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May 13, 2022 02:55PM ● By Joe Nicastro

Did you know dental insurance isn’t insurance at all? 

An insurance plan reimburses you for a loss.  As an example, if your house burns down, your insurance company covers the loss.  If you crash your car, the insurance company covers the loss.  With an insurance plan, the insurer caries the risk.

Dental “insurance” is really a “benefit plan.”  YOU carry the risk, not the insurance company.  It is designed to cover only certain procedures, and is capped with an annual maximum.  That maximum allows the insurance company to know in advance its absolute greatest annual expenditure.  It is at levels that really haven’t changed since dental insurance was invented in 1954.  But your premiums keep increasing….

Go onto any insurance company’s website and start looking at plans you can purchase as a consumer.  Note that you’ll see the words “benefit plan” or “benefits” much more often than “insurance.”  Get the picture?

Some definitions:

MAXIMUM:  The plan maximum is the most amount of money the company will pay during the benefit period.  In 1954, that amount was about $1,000 to $1,500 per year.  If your policy kept up with inflation, that would now be roughly $10,688 to $16,031.  However, it is still between $1,000 to $2,000 per year.

EXCLUSIONS:  Many procedures are not covered, so be careful.  These can include: white fillings versus metal fillings, teeth that were missing before the new policy goes into effect, some extractions (this is new: dental policies will push the burden onto your medical plan).  Other services could include implants, crowns, or dentures.

WAITING PERIODS:  When you purchase a plan, many companies will not cover services for variable periods of time.  We have seen waiting periods up to one year!!!  So while you pay the company a monthly premium, you don’t have benefits until your Waiting Period is over.

NETWORKS:  Depending on the plan you purchase, you may be forced to go to certain offices or see certain doctors.  Otherwise, you may have no benefits.  You might have to travel 50 miles to find a participating office!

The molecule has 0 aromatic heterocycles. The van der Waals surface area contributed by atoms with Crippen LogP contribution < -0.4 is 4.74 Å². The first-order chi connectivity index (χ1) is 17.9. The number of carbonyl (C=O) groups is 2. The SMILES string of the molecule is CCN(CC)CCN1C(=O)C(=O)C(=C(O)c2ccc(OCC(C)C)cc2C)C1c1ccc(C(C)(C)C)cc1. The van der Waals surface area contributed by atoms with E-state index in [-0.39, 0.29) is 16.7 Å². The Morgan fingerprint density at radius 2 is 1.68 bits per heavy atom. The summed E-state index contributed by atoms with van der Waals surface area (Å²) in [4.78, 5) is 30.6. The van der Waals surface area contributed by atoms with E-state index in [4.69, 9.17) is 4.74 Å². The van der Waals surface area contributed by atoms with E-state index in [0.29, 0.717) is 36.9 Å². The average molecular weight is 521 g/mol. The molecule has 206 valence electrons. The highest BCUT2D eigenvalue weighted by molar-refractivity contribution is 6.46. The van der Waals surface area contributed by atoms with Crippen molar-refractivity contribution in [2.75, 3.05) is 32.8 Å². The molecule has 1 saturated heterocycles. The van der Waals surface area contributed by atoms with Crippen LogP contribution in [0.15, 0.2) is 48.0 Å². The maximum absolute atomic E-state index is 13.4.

PRE-EXISTING CONDITIONS:  If you are missing teeth when you purchase the plan, the ‘insurance” company may not pay for those replacement teeth, or even decrease the benefit by the percentage of missing teeth.  For example, if you want a denture that will replace 8 teeth but 4 were missing when you bought the plan, they will pay only 50% of their portion of the denture.

LEAT: Least Expensive Alternative Treatment.  If you want implants but your “insurance” company feels a denture will get the job done and is less expensive, this is what they will pay for.  You might be on your own if you want the implants.

 on a daily basis, patients will ask me if its worth purchasing an “insurance plan” they saw advertised on TV or a flier in the mail.  Usually it is not.  You’d be better off putting those monthly premiums in YOUR pocket, rather than the insurance company’s.  But its your choice.  If all you need are cleanings and exams every 6 months, it might be worth it, as long as you don’t mind being told what office to go to.  If you need extensive care, they usually are NOT worth it: the coverage is typically very limited.


About the author:  Dr. Ira Goldberg has been practicing dentistry for 27 years.  He holds many levels of distinction, including:  Fellow of the Academy of General Dentistry, and Diplomate of the American Board of Oral Implantology / Implant Dentistry.  He is well known for cosmetic dentistry and implant dentistry.  Please visit his website at for additional information, or call his office at (973) 328-1225.